JG: I actually remember attending demonstrations in Reykjavik back in 2006 about the Hydro-Electric Dams and the Aluminium Smelting Plants that were going to be built and the environmental damage this was going to cause. A lot of Iceland's population seemed unhappy with the government then. In a way I saw the events in late 2008 as a continuum, and gradual build-up, with the whole thing reaching a head. I remember staying up all night in Reykjavik during the election night, in April 2009.  It seemed a bit like the closing of chapter of that particular episode.

Some of the images of chaos that I paid reference to in a lot of my paintings and drawings, I think most people can relate to anywhere around the world. It seems that these sorts of occurrences are happening somewhere all the time when you turn on the news. These sorts of scenes were obviously unusual for a country like Iceland, which was why I was drawn to them; most of the people rioting were probably its own middle class. Images of demonstrations and chaos I find universal and everyone will have their own take or experience of them. I wanted to do my own take on that iconic imagery rather than just document the 'Icelandic Riots'



rnrnAnother thing that had a big influence on me was the Contemporary Art Scene that has been happening in Reykjavik since the banking collapse. I think it has got more interesting with a strong underground scene with a new generation of artists becoming more proactive and bold. Artist led Galleries, like the Kling and Bang in Reykjavik, were putting on interesting art events and exhibitions throughout my time I was there. There is obviously not so much Bank sponsorship now and it is more difficult for a lot of Artists who relied on that previously. On the positive side I think this has led to a new found freedom for many Artists where they are less answerable to authority figures and are producing more interesting work.

LB: Do you think we are the next Iceland?

JG: I do not think you can quite compare the UK with Iceland. Iceland has a population of three hundred thousand, with two thirds living in the Reykjavik area, and the UK  sixty million with nine million in the London area. Other than that I think the UK has probably already experienced a banking collapse that has contributed to the current economic downturn. Maybe it has not been as severe as in Iceland but it has been bad. What happened in Iceland has shown how fragile some elements of the Banking system are and I believe it could happen anywhere.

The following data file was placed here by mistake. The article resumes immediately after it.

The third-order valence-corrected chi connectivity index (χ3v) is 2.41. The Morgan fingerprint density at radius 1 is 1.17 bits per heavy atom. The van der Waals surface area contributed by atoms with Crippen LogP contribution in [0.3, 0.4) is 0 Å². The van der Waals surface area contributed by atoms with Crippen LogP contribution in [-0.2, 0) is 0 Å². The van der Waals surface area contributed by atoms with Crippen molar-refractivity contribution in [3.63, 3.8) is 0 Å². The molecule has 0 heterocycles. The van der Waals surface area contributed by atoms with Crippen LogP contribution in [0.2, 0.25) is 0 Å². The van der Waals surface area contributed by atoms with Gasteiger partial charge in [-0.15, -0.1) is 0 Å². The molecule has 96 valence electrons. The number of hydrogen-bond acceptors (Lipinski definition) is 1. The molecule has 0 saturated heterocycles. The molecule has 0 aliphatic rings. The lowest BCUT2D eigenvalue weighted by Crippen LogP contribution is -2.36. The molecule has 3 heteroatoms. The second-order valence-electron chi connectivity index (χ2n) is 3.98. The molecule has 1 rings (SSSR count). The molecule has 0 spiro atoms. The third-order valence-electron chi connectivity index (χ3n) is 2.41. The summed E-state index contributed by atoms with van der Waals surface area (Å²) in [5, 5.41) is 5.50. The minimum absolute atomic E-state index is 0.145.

LB: You have a show coming up at Subway gallery, which is a very happy marriage, where will "Meltdown" go next and what's next for you?

JG: When I returned to UK in May 2009 it took me quite a long time to digest all the visual images I had gathered during my residency. I had done a lot of drawings and it had always been my idea to use this material for my studio in London.  It was not really until mid July that I felt more focused and was able to be more productive and start producing work again. The show 'Meltdown' at the NO:ID Gallery in September was very quick in terms of my usual working patterns. Past shows I had usually known six months to a year in advance. This has been more like 'sailing close to the wind' which seems to have suited this body of work. The show in the Subway Gallery in February 2010 will also have new work done since the last show. At present I am working on some larger pieces in the Studio that will probably conclude that body of work (meltdown theme). I have started a new painting where the subject matter is closer to home. I am doing an image based on the Council Estate in Brixton where I live. It' early days yet and I am not quite sure whether it will be a one off or a start of a new series. LB!